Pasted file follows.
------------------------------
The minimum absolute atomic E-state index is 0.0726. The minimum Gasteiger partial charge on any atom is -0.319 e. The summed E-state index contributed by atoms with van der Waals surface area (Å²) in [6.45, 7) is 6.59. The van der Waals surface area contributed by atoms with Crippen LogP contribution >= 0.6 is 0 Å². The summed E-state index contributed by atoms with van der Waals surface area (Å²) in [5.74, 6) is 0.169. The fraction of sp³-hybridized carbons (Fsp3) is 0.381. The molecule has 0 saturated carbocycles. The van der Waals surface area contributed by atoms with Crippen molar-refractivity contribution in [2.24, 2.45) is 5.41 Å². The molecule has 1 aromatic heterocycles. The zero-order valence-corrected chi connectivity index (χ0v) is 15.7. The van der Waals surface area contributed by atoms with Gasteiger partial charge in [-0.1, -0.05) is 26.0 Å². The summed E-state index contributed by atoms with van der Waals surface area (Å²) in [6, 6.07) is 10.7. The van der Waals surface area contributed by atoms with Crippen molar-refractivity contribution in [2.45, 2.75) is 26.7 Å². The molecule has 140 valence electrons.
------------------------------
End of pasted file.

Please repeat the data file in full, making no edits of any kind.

The minimum absolute atomic E-state index is 0.0726. The minimum Gasteiger partial charge on any atom is -0.319 e. The summed E-state index contributed by atoms with van der Waals surface area (Å²) in [6.45, 7) is 6.59. The van der Waals surface area contributed by atoms with Crippen LogP contribution >= 0.6 is 0 Å². The summed E-state index contributed by atoms with van der Waals surface area (Å²) in [5.74, 6) is 0.169. The fraction of sp³-hybridized carbons (Fsp3) is 0.381. The molecule has 0 saturated carbocycles. The van der Waals surface area contributed by atoms with Crippen molar-refractivity contribution in [2.24, 2.45) is 5.41 Å². The molecule has 1 aromatic heterocycles. The zero-order valence-corrected chi connectivity index (χ0v) is 15.7. The van der Waals surface area contributed by atoms with Gasteiger partial charge in [-0.1, -0.05) is 26.0 Å². The summed E-state index contributed by atoms with van der Waals surface area (Å²) in [6, 6.07) is 10.7. The van der Waals surface area contributed by atoms with Crippen molar-refractivity contribution in [2.45, 2.75) is 26.7 Å². The molecule has 140 valence electrons.